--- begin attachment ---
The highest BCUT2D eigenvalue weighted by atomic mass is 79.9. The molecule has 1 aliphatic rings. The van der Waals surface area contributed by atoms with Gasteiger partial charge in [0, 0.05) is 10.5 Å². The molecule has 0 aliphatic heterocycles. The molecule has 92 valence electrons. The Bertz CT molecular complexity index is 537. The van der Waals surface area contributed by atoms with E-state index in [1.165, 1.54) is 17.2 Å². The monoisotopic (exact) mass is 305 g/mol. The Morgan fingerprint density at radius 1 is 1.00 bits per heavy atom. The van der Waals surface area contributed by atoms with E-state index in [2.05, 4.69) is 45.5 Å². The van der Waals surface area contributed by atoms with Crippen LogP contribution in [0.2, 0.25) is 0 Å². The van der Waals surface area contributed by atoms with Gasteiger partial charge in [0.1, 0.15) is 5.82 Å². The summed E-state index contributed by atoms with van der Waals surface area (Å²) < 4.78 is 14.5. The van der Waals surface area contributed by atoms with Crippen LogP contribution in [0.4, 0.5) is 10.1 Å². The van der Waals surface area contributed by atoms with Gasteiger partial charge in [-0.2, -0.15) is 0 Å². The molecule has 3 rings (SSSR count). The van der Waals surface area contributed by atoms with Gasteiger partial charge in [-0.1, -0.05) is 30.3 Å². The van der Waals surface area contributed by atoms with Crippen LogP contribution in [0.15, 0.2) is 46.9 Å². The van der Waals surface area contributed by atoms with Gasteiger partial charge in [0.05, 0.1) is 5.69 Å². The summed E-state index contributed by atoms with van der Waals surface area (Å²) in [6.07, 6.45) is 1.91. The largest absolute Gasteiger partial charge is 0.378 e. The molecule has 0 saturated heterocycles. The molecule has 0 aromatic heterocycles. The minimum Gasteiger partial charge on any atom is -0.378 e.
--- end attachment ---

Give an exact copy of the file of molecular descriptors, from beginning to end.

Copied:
The highest BCUT2D eigenvalue weighted by atomic mass is 79.9. The molecule has 1 aliphatic rings. The van der Waals surface area contributed by atoms with Gasteiger partial charge in [0, 0.05) is 10.5 Å². The molecule has 0 aliphatic heterocycles. The molecule has 92 valence electrons. The Bertz CT molecular complexity index is 537. The van der Waals surface area contributed by atoms with E-state index in [1.165, 1.54) is 17.2 Å². The monoisotopic (exact) mass is 305 g/mol. The Morgan fingerprint density at radius 1 is 1.00 bits per heavy atom. The van der Waals surface area contributed by atoms with E-state index in [2.05, 4.69) is 45.5 Å². The van der Waals surface area contributed by atoms with Crippen LogP contribution in [0.2, 0.25) is 0 Å². The van der Waals surface area contributed by atoms with Gasteiger partial charge in [0.1, 0.15) is 5.82 Å². The summed E-state index contributed by atoms with van der Waals surface area (Å²) < 4.78 is 14.5. The van der Waals surface area contributed by atoms with Crippen LogP contribution in [0.4, 0.5) is 10.1 Å². The van der Waals surface area contributed by atoms with Gasteiger partial charge in [-0.2, -0.15) is 0 Å². The molecule has 3 rings (SSSR count). The van der Waals surface area contributed by atoms with Gasteiger partial charge in [-0.1, -0.05) is 30.3 Å². The van der Waals surface area contributed by atoms with Crippen LogP contribution in [0.15, 0.2) is 46.9 Å². The van der Waals surface area contributed by atoms with Gasteiger partial charge in [0.05, 0.1) is 5.69 Å². The summed E-state index contributed by atoms with van der Waals surface area (Å²) in [6.07, 6.45) is 1.91. The largest absolute Gasteiger partial charge is 0.378 e. The molecule has 0 saturated heterocycles. The molecule has 0 aromatic heterocycles. The minimum Gasteiger partial charge on any atom is -0.378 e.